Copenhagen to Athens to Kos: A hop, skip, and a jump from SEFI to ICL



Following last week’s meeting of the European Society for Engineering Education (SEFI) in Copenhagen, I enjoyed a post-conference dinner with colleagues, explored Copenhagen’s old town in the morning, and then jetted off to Greece for a second international conference–this one on Interactive Collaborative Learning (ICL). I spent a day in Athens en route, inspiring a deep sense of awe! For an architect like me, visiting the Acropolis is a must, and the experience was even more uplifting than I’d expected. I loved Athens and I will certainly return!

The photo album in this post includes photos of the day I spent cycling around Kos with my colleague, Dr. Stephanie Ferrall, and also from my one-day layover in Athens. It also provides a glimpse into the conference events to show what the work of a traveling researcher really looks like.



The highlight of the ICL conference was getting to know colleagues with similar interests. I particularly enjoyed getting to know the Portuguese and Sri Lankan delegations and the keynote speakers.

Presentations were interesting and informative and I’ve posted photos of Anuradha Peramunugamage (from Sri Lanka), Stephanie Ferrall (USA), Christina Aggor (Ghana), and Rovani Sigamoney (currently from France) presenting their work.


Dr. Ferrall’s ICL keynote

Stephanie was a big reason I attended. I submitted a paper for this conference after seeing she was listed as a keynote speaker. Stephanie and I were research fellows in Dublin together at DIT during the academic year 2014-2015. Stephanie is a world expert in engineering education pedagogy and in supporting LGBTQ+ students. She is currently the national president of the American Society of Engineering Education (ASEE). Her work focuses on inclusivity and “revolutionizing diversity” in engineering schools. Stephanie’s keynote speech at ICL focused on classroom diversity whereas the keynote she delivered the week before, at SEFI, described large-scale patterns and philosophies regarding diversity. At ICL, Stephanie was honored by the International Society for Engineering Pedagogy (IGIP) with its highest award, the Nikola Tesla chain.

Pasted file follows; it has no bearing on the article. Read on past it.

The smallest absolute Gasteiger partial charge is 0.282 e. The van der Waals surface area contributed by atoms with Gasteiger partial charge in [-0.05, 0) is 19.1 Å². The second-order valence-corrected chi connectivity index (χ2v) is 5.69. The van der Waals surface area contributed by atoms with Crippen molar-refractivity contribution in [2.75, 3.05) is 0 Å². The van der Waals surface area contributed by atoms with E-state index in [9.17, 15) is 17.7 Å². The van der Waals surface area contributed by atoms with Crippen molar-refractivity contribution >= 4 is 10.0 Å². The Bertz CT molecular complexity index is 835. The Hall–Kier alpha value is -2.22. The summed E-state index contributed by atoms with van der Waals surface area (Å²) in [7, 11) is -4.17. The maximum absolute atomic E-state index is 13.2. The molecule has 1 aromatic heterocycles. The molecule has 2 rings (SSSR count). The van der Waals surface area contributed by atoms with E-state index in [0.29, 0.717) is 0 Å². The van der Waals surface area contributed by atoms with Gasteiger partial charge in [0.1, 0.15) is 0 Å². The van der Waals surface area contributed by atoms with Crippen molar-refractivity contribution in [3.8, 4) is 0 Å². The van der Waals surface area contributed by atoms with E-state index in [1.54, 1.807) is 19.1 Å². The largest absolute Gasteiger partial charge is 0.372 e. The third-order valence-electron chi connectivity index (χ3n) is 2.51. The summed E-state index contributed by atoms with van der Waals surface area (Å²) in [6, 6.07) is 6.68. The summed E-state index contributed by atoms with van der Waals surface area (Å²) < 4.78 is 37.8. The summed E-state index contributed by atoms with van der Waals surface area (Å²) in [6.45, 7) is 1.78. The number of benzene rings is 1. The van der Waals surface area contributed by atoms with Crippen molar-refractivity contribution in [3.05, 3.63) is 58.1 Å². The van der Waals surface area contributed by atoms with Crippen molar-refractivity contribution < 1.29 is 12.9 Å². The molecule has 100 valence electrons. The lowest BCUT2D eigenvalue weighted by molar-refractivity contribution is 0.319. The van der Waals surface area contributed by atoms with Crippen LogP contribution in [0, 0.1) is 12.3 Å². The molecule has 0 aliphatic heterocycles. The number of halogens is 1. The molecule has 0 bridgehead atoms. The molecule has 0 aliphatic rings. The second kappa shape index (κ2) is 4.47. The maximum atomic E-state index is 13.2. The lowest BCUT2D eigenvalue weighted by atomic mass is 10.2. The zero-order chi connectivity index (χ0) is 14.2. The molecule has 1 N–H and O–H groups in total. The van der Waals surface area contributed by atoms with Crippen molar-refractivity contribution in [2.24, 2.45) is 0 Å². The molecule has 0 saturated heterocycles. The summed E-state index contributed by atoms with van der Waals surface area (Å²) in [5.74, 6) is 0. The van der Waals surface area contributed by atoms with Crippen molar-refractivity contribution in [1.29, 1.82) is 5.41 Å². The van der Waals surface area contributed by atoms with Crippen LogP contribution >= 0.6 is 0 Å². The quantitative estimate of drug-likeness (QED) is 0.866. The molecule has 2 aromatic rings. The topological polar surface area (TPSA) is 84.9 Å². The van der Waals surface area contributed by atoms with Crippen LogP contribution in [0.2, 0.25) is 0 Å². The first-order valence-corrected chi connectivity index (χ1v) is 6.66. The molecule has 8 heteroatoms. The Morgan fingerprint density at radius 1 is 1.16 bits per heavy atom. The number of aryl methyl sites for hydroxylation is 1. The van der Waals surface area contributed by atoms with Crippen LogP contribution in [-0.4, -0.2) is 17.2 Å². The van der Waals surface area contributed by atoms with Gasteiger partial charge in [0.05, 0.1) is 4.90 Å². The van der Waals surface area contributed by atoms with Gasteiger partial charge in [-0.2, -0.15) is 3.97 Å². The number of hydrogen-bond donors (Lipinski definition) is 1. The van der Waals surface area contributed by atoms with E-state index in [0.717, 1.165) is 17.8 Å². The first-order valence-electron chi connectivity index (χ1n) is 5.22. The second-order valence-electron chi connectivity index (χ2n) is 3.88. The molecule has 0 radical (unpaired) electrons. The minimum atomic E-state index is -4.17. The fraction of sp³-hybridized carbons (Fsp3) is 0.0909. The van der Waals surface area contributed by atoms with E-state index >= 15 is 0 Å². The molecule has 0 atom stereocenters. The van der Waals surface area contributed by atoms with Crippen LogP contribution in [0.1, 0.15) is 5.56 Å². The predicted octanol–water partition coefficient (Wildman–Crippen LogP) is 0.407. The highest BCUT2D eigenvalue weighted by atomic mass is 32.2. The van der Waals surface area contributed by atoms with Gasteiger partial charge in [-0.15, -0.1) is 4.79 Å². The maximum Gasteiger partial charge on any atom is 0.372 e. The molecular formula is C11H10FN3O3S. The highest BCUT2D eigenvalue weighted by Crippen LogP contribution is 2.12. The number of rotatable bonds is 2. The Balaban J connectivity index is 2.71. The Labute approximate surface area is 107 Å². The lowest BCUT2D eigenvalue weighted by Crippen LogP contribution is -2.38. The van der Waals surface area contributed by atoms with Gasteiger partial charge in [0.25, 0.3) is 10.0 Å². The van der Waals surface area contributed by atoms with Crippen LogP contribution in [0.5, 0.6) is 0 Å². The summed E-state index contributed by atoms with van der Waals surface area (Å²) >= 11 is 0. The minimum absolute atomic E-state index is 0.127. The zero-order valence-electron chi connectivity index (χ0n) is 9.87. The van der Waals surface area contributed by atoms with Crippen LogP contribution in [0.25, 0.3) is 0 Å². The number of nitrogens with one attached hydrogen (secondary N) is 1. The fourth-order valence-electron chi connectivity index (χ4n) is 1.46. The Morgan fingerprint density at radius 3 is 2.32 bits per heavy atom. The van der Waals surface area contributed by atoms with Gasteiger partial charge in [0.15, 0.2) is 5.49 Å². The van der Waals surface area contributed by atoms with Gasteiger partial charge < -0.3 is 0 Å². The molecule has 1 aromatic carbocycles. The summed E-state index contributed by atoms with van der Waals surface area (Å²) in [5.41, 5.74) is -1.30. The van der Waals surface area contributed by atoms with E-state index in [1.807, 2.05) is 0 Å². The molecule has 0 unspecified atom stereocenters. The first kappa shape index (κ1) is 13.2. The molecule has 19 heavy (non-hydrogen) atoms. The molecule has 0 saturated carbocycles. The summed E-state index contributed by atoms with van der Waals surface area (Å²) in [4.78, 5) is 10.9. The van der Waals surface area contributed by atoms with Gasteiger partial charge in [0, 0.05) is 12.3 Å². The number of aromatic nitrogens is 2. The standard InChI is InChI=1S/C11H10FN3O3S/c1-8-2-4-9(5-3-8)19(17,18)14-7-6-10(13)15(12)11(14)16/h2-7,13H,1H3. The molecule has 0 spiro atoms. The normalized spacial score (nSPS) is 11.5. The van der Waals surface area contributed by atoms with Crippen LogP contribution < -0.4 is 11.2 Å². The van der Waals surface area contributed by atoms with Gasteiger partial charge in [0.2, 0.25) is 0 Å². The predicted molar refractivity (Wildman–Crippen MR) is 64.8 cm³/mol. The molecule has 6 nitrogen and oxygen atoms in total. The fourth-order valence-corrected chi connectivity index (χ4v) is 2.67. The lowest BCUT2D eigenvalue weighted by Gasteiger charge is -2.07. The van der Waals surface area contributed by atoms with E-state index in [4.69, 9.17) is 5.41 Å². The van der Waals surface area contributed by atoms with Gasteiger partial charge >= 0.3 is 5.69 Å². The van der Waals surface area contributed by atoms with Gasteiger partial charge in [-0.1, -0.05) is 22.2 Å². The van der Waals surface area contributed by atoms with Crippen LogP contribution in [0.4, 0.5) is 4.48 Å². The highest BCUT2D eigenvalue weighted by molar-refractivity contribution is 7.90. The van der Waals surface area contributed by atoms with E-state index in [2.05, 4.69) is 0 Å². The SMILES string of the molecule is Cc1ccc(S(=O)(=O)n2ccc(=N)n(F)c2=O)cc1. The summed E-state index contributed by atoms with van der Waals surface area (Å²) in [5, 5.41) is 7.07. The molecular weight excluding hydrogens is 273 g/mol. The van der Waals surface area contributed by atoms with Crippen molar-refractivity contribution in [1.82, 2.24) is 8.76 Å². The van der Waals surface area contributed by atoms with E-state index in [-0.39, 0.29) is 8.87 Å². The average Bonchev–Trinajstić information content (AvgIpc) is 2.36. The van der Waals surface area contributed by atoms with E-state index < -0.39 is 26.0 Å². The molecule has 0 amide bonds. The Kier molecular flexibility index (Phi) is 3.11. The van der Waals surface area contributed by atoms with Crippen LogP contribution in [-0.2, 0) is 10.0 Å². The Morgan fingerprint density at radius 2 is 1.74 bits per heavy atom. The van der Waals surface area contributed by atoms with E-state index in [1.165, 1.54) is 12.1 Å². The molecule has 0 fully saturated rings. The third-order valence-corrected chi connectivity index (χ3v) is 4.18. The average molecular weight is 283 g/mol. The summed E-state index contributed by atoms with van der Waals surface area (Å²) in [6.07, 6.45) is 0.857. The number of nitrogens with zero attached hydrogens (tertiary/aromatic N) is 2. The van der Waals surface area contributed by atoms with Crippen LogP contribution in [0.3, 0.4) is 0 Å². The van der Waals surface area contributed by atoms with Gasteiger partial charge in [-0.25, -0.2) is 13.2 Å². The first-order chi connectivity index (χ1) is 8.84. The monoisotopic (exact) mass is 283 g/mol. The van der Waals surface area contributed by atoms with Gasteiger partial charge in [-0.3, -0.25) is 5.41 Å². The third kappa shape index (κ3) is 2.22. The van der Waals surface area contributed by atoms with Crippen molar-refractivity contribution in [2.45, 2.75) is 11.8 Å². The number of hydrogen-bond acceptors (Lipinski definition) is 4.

My ICL presentation

I was also drawn to this conference because much of my research has to do with engineering students’ experiences of collaborative learning and that is the core subject of the conference.

At the ICL conference, I presented one line of my analysis, a study of Middle Eastern women’s experiences studying engineering abroad in Ireland. I collected interviews with eight such women over a period of four years. You can download “Middle Eastern Women’s Experiences of Collaborative Learning in Engineering in Ireland” at this link: The citation for the paper is:

Chance, S. M., Williams, B. (2018). Middle Eastern Women’s Experiences of Collaborative Learning in Engineering in Ireland. International Conference on Interactive Collaborative Learning (ICL) in Kos Island, Greece, 2018.


Bike tour of Kos Island